February 27, 2012 / 11:21 AM / 6 years ago

The Spirited Traveller: Fruity cocktail infusions in Jakarta

A "Mint Julep" cocktail created by Jakarta gastropub Otel Lobby is shown in this undated handout picture. REUTERS/Handout

(Reuters.com) - Welcome to Jakarta, also known as the “Big Durian.”

Although you’re unlikely to find the notoriously stinky durian in many drinks in the Indonesian capital, expect refreshing cocktails that make the most of other tropical fruits, such as mango, lychee, even the cantaloupe-like rockmelon.

“Over the past few years, Jakarta has seen a boom in its drinking culture, especially among young people,” says Hanny Wahyuni of The Ritz-Carlton Jakarta, Mega Kuningan.

While a cold beer, particularly Bintang, is the classic unwind after a long work week, the growing number of bars across Jakarta also do a brisk business in spirits. Local cocktail menus reveal a sweet-tooth for candy flavoured vodka martinis, rum or cachaca cocktails dosed with kafir lime or tropical fruits.

Ritz Carlton's 8 Lounge (<bit.ly/n9xtJy>) has an entire drinks menu section dedicated to Mojito variations; another to Caipirinha concoctions.

Wahyuni's drink-stop recommendations for business travellers include Cork & Screw (<www.corknscrew.biz/>), a restaurant and bar located inside a wine shop, and Potato Head (<ptthead.com/jakarta/>) at Pacific Place Mall. The latter serves Western-style comfort food accompanied by cocktails such as the Pistachio Rockmelon Martini (vodka, melon liqueur and fresh rockmelon, topped with pistachio foam).

He also notes newcomer Otel Lobby (<otellobby.com/>), a gastropub in the Annex Building of Epicentrum Kuningan.

Meanwhile, at the end of the day, Wahyuni likes Social House (<socialhouse.asia/>) at Harvey Nichols in Grand Indonesia Mall. During the day, the space serves tea to office workers, but in the evening the windows fold back to invite cooling evening breezes and panoramic views of the Jakarta skyline. The same team that runs Social House also owns the VIP-happy Dragonfly (<www.ismaya.com/dragonfly/>), where celebrities mix with expats and execs to dance all night, fuelled by rum cocktails.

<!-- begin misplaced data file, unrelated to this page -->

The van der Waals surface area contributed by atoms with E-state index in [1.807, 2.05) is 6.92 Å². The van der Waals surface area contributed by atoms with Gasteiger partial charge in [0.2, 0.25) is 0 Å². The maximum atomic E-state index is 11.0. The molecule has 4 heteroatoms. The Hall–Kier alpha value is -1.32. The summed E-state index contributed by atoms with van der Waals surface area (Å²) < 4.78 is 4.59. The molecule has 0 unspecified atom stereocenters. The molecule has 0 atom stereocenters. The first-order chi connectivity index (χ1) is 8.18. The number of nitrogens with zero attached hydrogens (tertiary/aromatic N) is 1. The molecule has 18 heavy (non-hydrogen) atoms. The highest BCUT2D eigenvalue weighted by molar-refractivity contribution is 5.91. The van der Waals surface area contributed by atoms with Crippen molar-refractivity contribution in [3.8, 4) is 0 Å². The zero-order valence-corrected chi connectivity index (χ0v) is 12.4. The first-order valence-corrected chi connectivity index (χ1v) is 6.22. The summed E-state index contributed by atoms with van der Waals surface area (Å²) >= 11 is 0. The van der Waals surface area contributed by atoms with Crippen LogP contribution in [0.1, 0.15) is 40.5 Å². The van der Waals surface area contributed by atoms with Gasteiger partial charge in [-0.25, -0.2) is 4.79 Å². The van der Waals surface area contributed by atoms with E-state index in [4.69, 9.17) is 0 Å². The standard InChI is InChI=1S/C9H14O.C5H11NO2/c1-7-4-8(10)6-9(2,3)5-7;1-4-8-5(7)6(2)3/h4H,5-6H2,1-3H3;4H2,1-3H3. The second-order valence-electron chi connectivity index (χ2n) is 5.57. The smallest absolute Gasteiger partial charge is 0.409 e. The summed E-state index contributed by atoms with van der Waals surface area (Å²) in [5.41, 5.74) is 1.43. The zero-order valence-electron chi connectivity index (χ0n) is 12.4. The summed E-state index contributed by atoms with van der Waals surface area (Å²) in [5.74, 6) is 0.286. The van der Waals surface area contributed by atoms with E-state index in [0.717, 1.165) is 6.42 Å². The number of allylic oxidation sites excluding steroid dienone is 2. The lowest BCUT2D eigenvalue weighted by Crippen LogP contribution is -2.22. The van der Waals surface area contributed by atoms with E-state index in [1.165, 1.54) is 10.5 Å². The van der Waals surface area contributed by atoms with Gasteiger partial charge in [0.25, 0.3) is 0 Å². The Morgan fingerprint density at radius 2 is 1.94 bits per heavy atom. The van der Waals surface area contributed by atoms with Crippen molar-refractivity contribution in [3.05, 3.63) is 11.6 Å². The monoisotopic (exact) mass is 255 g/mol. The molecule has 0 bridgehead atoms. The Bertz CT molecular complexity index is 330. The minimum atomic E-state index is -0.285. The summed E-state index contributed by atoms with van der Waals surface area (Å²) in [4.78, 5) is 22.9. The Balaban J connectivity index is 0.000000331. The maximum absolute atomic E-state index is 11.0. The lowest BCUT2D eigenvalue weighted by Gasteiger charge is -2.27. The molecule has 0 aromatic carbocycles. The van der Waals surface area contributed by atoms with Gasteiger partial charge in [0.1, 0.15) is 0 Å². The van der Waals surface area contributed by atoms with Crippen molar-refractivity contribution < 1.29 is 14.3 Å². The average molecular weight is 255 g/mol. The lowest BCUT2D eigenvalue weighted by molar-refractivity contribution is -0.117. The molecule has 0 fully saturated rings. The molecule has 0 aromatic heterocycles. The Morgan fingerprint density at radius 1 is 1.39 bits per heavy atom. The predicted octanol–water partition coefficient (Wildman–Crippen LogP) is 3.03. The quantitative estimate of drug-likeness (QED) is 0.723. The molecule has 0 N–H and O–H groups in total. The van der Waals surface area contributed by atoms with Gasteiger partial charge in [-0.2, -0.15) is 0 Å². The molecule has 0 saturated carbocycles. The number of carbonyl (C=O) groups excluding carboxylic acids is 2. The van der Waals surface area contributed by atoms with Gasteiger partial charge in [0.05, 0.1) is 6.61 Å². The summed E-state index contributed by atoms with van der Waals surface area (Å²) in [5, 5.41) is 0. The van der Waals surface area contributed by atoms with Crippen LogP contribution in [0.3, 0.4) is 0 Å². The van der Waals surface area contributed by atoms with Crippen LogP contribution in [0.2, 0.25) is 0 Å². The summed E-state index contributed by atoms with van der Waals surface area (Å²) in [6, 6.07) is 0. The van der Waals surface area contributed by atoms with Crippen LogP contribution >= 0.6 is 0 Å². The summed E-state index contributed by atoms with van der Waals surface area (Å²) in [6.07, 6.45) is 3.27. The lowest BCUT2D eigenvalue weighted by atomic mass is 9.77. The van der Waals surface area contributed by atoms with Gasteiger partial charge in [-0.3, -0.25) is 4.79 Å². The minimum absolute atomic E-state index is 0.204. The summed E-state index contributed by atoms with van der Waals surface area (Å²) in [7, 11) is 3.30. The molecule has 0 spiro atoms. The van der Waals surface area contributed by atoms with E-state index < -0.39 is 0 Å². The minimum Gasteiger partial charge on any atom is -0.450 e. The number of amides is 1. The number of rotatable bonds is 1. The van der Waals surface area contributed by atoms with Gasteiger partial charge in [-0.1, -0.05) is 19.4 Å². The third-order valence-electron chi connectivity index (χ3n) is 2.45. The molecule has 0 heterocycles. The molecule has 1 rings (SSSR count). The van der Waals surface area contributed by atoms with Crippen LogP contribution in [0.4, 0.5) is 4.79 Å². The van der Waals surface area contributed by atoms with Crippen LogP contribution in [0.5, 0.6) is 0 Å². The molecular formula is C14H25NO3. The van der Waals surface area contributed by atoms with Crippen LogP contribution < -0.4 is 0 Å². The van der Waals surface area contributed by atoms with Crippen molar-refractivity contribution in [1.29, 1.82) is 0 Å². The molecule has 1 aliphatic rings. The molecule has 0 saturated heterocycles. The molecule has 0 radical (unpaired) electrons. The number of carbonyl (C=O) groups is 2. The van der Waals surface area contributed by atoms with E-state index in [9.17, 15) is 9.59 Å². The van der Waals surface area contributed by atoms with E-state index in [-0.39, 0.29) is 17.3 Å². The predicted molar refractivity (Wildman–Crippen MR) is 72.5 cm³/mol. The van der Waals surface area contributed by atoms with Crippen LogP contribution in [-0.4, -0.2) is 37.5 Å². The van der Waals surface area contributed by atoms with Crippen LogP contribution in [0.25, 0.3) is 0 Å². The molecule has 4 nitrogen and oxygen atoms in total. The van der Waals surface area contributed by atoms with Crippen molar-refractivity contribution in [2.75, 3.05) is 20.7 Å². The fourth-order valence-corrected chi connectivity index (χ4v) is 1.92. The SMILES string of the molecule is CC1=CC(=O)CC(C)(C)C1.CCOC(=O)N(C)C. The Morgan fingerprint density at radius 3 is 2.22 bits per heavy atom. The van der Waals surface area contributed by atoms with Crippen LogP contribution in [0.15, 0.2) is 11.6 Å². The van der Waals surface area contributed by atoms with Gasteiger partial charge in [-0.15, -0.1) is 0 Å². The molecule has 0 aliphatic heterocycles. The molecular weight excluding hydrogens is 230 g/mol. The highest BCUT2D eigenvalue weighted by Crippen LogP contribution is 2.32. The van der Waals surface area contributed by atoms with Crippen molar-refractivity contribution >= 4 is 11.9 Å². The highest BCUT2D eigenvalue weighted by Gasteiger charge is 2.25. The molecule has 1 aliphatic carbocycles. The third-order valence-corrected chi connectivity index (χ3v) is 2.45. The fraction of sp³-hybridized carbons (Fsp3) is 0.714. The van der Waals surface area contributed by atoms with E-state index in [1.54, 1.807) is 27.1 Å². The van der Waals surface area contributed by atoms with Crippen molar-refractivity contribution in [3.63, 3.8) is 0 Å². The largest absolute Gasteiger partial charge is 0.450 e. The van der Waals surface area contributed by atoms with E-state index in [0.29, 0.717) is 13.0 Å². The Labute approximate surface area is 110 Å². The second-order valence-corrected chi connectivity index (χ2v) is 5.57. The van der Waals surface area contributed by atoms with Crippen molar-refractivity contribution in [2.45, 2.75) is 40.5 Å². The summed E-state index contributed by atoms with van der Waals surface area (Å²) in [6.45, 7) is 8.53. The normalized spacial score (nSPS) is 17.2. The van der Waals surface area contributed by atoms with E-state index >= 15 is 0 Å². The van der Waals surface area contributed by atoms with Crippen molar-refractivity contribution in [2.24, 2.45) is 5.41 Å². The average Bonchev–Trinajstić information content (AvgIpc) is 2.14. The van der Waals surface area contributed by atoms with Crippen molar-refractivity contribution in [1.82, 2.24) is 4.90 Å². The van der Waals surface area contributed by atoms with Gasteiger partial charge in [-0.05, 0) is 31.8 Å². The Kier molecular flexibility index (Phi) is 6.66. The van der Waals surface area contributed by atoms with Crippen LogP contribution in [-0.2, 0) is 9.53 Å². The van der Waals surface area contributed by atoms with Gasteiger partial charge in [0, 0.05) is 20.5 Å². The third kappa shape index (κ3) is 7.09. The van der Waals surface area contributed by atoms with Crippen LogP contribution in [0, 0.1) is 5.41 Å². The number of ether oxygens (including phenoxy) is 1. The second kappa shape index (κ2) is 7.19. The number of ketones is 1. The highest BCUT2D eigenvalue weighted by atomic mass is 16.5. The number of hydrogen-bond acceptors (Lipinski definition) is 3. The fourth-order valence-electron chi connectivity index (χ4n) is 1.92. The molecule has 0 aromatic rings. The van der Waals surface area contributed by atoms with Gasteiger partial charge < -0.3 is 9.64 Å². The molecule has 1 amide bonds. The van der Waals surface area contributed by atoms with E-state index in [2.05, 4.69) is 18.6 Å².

Loewy (<www.loewyjakarta.com/>) in Mega Kuningan, near The Ritz-Carlton, also gets a nod from Wahyuni. The bistro-style restaurant offers a menu of (exclusively vodka) martinis and the city's largest selection of single malt whiskeys.

Once you’ve sampled your way through these bars, you’re ready for Bir Pletok, Jakarta’s iconic restorative libation.

RECIPE: BIR PLETOK

Courtesy of Hanny Wahyuni, The Ritz-Carlton Jakarta

This non-alcoholic herbal libation is said to ward off a host of ills, from flu to high cholesterol.

Dating back to the colonial period, the drink is indeed named after beer - few locals could afford the beer drunk by Dutch colonists, and opted to brew their own “bir” using local herbs and spices. As for the word “pletok”, depending on who you ask, it either mimics the sound of cardamom pods cracking open in boiling water, or it’s the sound made when shaking together all the ingredients: “Pletok, pletok, pletok.”

The non-alcoholic herbal cocktail "Bir Pletok" created by The Ritz-Carlton Jakarta, Mega Kuningan is shown in this undated handout photo obtained on February 22, 2012. REUTERS/Handout

2 litres water

350 grams ginger, peeled and sliced

6 pieces clove

1 piece cinnamon Bark, about 5 centimetres long

3 cardamom (cardamom) pods

5 stalks lemongrass

25 grams secang wood (a plant native to Indonesia )

1/2 nutmeg

500 grams white sugar

Salt

3 pandan leaves

5 lime leaves

In a large pot, bring the water to a boil. Stir in the remaining ingredients, lower the heat, and allow to simmer for 15 minutes. Strain the liquid into a jar and allow to cool, then cap tightly. Discard solids.

Although bir pletok can be drunk hot, most people prefer to drink it served refreshingly cold. Keeps for one week, refrigerated.

Kara Newman is the author of "The Secret Financial Life of Food", Columbia University Press; publication date autumn 2012. The opinions expressed are her own. Editing by Peter Myers

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